BY BILL RUBIN, EXECUTIVE DIRECTOR
Tracking spending habits is likely neither an art nor a science. For decades, retailers have relied on pricey market research from advisors before decisions are made to invest in a particular community or region. Advisors help answer questions about the ability of consumers to support a new store or the latest franchised restaurant. One part art; one part science.
The state’s lead economic development organization, WEDC, now gives casual browsers the opportunity to see track and compare consumer spending habits, starting at a community level or expanding the observations to county levels and beyond. WEDC contracts with Applied Geographic Solutions (AGS) to make this happen. AGS says it’s the leading supplier of premium demographic, risk and marketing databases, making the company a big part of the science behind consumer spending estimates.
From WEDC’s website, here are a couple examples, courtesy of AGS. Within a five mile radius around St. Croix County, an estimated $2,332 per household is spent on apparel each year, and women’s apparel expenditures leads all categories at $764 per household. Around $453 per household is spent on men’s apparel. Without starting an argument, one number seems really low and the other really high. Draw your own conclusions. An estimated $9,682 per household is spent on food and beverages, and of that total, $3,931 is spent annually on food away from home. Another $663 is spent on alcoholic beverages. Because St. Croix County residents are mostly commuters (“road warriors”) it may come as no surprise that county households spend $3,585 on gasoline and oil each year. In an “oops” category, AGS suggests $339 per household is spent on cigarettes. Oops.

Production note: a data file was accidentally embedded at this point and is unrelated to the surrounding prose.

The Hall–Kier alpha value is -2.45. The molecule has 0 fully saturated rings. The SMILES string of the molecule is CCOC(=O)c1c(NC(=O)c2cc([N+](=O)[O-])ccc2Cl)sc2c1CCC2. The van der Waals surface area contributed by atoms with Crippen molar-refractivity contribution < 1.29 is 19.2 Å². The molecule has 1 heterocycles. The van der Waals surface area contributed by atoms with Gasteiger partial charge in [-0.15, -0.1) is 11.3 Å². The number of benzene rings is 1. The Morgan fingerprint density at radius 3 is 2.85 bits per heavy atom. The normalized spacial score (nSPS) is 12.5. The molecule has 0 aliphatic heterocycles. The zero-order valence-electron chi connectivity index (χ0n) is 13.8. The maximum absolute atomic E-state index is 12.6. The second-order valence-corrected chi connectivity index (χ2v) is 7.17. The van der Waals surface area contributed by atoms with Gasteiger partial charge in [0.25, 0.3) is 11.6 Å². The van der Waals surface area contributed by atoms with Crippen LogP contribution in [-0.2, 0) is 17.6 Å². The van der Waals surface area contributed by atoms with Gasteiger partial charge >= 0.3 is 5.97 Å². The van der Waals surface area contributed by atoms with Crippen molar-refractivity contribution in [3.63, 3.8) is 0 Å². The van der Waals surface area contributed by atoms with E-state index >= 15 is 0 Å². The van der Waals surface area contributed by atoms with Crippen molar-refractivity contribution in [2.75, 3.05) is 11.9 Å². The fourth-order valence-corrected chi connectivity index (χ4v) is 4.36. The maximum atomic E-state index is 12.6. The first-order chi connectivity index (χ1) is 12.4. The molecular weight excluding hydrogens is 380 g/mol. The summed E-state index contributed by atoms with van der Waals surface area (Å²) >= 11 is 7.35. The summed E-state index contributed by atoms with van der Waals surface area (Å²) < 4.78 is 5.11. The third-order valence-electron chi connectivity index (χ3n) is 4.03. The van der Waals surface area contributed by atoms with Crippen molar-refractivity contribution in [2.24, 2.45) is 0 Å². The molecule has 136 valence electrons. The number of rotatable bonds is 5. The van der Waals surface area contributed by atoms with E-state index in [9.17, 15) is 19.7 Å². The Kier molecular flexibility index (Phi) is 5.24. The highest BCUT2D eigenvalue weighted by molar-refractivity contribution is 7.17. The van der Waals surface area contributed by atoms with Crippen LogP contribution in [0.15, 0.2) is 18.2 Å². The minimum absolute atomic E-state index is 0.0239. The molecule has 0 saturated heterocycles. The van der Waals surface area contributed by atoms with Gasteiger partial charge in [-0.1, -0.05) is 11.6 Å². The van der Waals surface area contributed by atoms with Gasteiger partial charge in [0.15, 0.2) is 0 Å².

AGS also offers insights into retail potential, suggesting $4,614 per household could be attributable to new car dealers, or $7,498 for grocery stores, or $3,618 for department stores. Good news for mail order and catalog stores, the retail potential in greater St. Croix County is estimated at $2,731 per household.
Given St. Croix’s close proximity to the Twin Cities, area residents generally have high incomes and strong consumer spending per household is reflected. The sale of goods and services as a convenience may also align with busy lifestyles, as in “What are we making tonight, besides reservations?”